I’m not someone who generally follows trends, but as a self-declared wordsmith, I’m delighted that the popularity of Wordle has gone viral. In this game, you have six chances to guess the daily five-letter word, while the computer prompts you if a letter you’ve guessed is in the word or not and whether it’s in the correct position.
The game has divided people into devotees who avidly play it every day and those who hate it and recoil from an attempt. People have become so invested, that protests have been mounted over issues, such as the use of American spelling and the validity of certain words. In response to grievances over the recently used word, ‘caulk’, The New York Times, who run the site, removed all potentially obscure words from the system.
I love Wordle, of course, as it’s fun and immensely satisfying when I finally snag the solution – usually on the fourth or fifth try, but occasionally on the very last go, sighing with relief at rising once again to surmount the linguistic challenge.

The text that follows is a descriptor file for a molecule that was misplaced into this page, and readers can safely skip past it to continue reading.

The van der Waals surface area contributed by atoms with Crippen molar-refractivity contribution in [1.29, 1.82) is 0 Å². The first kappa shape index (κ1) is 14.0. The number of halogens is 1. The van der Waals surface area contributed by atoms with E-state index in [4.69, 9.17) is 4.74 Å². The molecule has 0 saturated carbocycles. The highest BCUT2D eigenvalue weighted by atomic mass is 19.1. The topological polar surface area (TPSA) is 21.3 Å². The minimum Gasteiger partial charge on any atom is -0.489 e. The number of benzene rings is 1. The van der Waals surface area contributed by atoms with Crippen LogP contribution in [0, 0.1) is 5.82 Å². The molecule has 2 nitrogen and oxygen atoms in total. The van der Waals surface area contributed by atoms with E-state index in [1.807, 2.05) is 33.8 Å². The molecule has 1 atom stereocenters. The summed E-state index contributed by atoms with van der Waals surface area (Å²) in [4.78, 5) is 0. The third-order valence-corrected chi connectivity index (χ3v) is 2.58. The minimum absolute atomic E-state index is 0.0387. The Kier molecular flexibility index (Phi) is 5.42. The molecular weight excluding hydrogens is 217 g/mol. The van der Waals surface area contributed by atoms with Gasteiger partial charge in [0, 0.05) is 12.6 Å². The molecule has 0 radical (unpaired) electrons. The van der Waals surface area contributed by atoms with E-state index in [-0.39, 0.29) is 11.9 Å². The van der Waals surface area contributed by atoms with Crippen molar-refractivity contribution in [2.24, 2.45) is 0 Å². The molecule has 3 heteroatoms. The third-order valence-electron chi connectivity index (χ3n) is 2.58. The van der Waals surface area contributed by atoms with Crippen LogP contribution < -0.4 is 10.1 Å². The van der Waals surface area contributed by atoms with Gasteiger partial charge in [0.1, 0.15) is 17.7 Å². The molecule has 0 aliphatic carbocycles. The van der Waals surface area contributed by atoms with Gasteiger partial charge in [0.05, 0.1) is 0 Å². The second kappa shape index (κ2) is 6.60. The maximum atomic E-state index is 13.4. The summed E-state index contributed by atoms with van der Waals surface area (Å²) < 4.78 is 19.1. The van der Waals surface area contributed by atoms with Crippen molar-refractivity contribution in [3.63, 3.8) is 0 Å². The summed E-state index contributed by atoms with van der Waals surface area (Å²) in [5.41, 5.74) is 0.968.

And in fact, we make decisions in the manner of Wordle on a daily basis. We often know when things aren’t working, but not always the particulars of how or what to change. We feel sure we’re right and get frustrated when a situation continues to elude us, whereas, we may, in fact, be very close to a solution, which might be achieved by moving around one or two things, or plumping for an option we hadn’t previously considered. Some scenarios can be clearly worked out, some are just luck and some matters take a bit longer to settle.
However we arrive at a solution, we have to continue to try. If nothing else, the satisfaction and peace of mind at solving a problem strengthens our resilience in our ability to do so in future. And perhaps it can even bring us the one word that we’re all striving for – joy, or maybe even b-l-i-s-s.